Attacks May Seem Remote From Sofia But We Are Ready
Terrorist bombings in Madrid, Istanbul and Moscow. Terrorist plots discovered in London. Airliners sabotaged. Bloody hostage incidents in Russia. Kidnappings in Iraq. From Baghdad to Beslan, daily headlines make it clear that we confront a new array of threats. Many governments are ill-prepared.
Today's terrorists kill in quantity and kill indiscriminately — there are no bystanders. They continue to be fascinated with unconventional weapons — anthrax, ricin, and radiological material. They are redefining national security.
From Sofia, these must seem to like distant dark clouds. Due to the country's religious tolerance and lack of ethnic tensions, Bulgaria has escaped the armed conflicts of its neighbors, but no country can claim immunity. Bulgaria's membership in NATO and its participation in Iraq expose it to new dangers, as demonstrated by the tragic kidnappings and murder of Bulgarian nationals in Iraq.
Preparedness requires improving intelligence, increasing security and developing effective response capabilities.
Instead of the large hierarchical organizations that were the targets of intelligence during the Cold War, or the mythical centrally directed conspiracies of James Bond novels, today's enemies are dynamic, unpredictable, diverse, fluid, networked and constantly evolving. They are global and local at the same time. They do not fit our current organizations.
Although there have been intelligence successes, spectacular intelligence failures are currently under review in America, the United Kingdom and Russia — the three largest intelligence services in the world. Even Israel's fabled intelligence apparatus cannot halt the campaign of suicide bombings directed against that country.
The threat of terrorism obliges us to devote more resources to physical security. But terrorists can attack anything, anywhere, any time while we lack the resources to protect everything, everywhere and all the time. There will always be vulnerabilities.
In Russia, terrorists have attacked trains, subways, apartment buildings, a theater, a rock concert, and a school. Al-Qaeda affiliated terrorists have attacked residences, restaurants, hotels, banks, churches, synagogues, nightclubs, and tourist sites. All public places are difficult to defend.
Physical security measures cost the most and their effectiveness is hard to measure. How do we know how much security is enough when our only criterion is the absence of an attack? And security measures can disrupt the economy. Our goal cannot be to create a neo-Medieval “security state” that stifles the movement of people, goods, and ideas. We cannot banish all risk.
Despite intelligence efforts and security, attacks may still occur — anywhere, which is why governments must have in place effective response measures. These comprise many things: specialized units to deal with hostage situations, preventing the kind of chaotic massacre witnessed in Beslan; technical teams; emergency medical personnel; plans to deal with rescue, evacuation, decontamination, or quarantine.
Above all, it means having in place a crisis management structure and procedures. At stake in all terrorist crises is the perception of government competence. To respond well reduces public alarm and panicky demands for extreme measures that may imperil democracy. A poor response increases public alarm and erodes confidence in government.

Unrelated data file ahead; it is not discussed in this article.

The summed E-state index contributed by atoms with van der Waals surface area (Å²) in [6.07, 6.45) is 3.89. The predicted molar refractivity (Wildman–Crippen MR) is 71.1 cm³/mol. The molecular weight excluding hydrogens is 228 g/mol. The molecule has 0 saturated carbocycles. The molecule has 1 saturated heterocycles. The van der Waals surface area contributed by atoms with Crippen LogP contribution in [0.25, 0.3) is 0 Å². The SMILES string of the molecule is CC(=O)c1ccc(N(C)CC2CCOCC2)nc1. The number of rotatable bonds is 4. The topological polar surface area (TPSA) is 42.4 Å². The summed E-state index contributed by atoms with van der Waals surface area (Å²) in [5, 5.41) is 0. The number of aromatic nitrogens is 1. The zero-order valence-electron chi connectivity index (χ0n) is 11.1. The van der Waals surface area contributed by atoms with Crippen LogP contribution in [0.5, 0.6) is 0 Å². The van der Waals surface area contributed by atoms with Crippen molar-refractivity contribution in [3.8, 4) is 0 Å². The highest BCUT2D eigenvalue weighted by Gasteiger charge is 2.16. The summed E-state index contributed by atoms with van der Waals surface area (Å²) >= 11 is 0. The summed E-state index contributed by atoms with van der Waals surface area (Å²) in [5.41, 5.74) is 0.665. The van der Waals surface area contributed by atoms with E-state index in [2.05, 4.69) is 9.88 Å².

Terrorism is violence aimed at the people watching. Combating terrorism means not only trying to prevent terrorist attacks, but also reducing the terror these create. That can be achieved by actively involving the public. People cannot be permitted to be passive observers or vicarious victims of terror. Frightening the public with warnings but no specific instructions only increases anxiety.
People can be instructed about how they are targets of terror's psychological effects. They can be informed of the actual as opposed to imagined risks. The public can be enlisted in surveillance. Authorities in the United Kingdom, which suffered 25 years of IRA terrorism, are confident they will be quickly informed of suspicious objects or activities. Children and adults can be educated about ordinary measures to take in case of man-made or natural disasters.
In some Scandinavian countries, every adult member of the community is assigned a role in civil defense. Even if never called upon, having a useful role reduces anxiety.
The ultimate protection against terrorism depends not on the thickness of concrete barriers or the severity of the penal code. It depends on the individual and collective courage of the entire population. We may have to live with terrorism, but we do not have to live in terror.
About the Contributing Author
A decorated combat veteran of the U.S. Army's elite Special Forces, Brian Jenkins is often described as the dean of America's research on terrorism. He has served as an advisor to the U.S. Department of State and Defense and other government agencies. In 1996, President Clinton appointed Jenkins as a member of the White House Commission on Aviation Security. Jenkins currently serves as Senior Advisor to the President of the RAND Corporation, America's premier “think tank”, as Special Advisor to the International Chamber of Commerce and as Director of the Minetal Institute's National Transportation Security Center. In April, the U.S. Secretary of the Army appointed Jenkins to serve with the Army Sciences Board.
This commentary appeared in 24 Chasa on September 24, 2004